At a CNN presidential town hall on Monday, April 22, Democratic presidential candidate Sen. Bernie Sanders argued that American citizens behind bars should be able to cast a ballot.
“I think the right to vote is inherent to our democracy, yes, even for terrible people,” Sen. Sanders stated. CNN host Chris Cuomo immediately asked the Vermont senator if this includes terrorists such as the Boston Marathon bomber, to which Sanders doubled down on the policy position.
Many in the mainstream media pounced on this statement by the presidential candidate, claiming it to be radical and far-left. But the reality, something the U.S. legacy media is not always in accordance with, is far different. Many countries, especially those within the European Union, allow prisoners to cast a ballot. All convicts, no matter their conviction, can vote in Denmark, Finland, Sweden and Spain. Germany only bars prisoners “convicted of an act of terrorism or political violence,” such as offences that target the state and its democratic order, from voting. Just five members of the 26 member European Union enforce a blanket ban on all prisoners from casting a ballot. If allowing prisoners to vote is a radical and far-left position, it’s quite strange that the majority of first-world nations put this idea into practice.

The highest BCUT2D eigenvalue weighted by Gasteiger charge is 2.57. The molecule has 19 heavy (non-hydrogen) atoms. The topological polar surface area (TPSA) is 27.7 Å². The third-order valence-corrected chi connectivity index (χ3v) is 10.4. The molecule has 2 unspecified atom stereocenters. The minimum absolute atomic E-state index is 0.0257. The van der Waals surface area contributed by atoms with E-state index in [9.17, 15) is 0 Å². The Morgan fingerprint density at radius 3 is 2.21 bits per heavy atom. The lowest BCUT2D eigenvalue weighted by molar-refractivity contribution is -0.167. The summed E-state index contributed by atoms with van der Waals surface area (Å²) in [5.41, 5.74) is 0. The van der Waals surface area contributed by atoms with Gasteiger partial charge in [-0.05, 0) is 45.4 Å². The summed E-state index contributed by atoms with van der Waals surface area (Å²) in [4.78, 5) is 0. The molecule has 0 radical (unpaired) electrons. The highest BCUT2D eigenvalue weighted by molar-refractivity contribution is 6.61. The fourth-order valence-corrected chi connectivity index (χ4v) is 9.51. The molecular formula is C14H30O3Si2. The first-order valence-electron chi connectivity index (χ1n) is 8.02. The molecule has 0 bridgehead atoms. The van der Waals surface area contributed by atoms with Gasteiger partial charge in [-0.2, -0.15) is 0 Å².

In the U.S., individual states decide whether prisoners and ex-convicts within their borders can or cannot vote. Vermont and Maine are the only states where “felons can vote even when they are behind bars.” The other 48 states bar felons from voting while in prison, but the majority grant felons the right to vote upon release. Convicted murderers and rapists in Alabama, Mississippi and Tennessee will never vote again upon release, while Florida requires ex-convicts to wait five years to vote after their release.
To make matters worse, prisoners are used as tools to give rural areas more political power. This is achieved by the census counting prisoners as residents of the areas where they are incarcerated rather than their actual homes, a policy that will continue during the 2020 census. So while these prisoners are not allowed to vote, they allow rural states to have a higher population count, resulting in an increase in these state’s representation within the U.S. Congress.
When comparing these American policies to other first-world, developed nations, they are archaic, draconian and, yes, radical. Ironically, Russia, a nation that many in the media claim represents the opposite of American values, also bans all prisoners from voting.
Whether the majority of Americans support allowing prisoners to cast a ballot or not, the idea is not radical. Many commentators within the mainstream media have smeared Sen. Sanders as a far-left because he doubles down when asked whether the Boston Marathon bomber should vote. However, this is the wrong question to ask. The U.S. mass-incarcerates many thousands of U.S. citizens for non-violent drug offences. Should someone sentenced to life in prison as an 18-year old for selling crack-cocaine not be allowed to vote? This is the question that those in the media should be asking.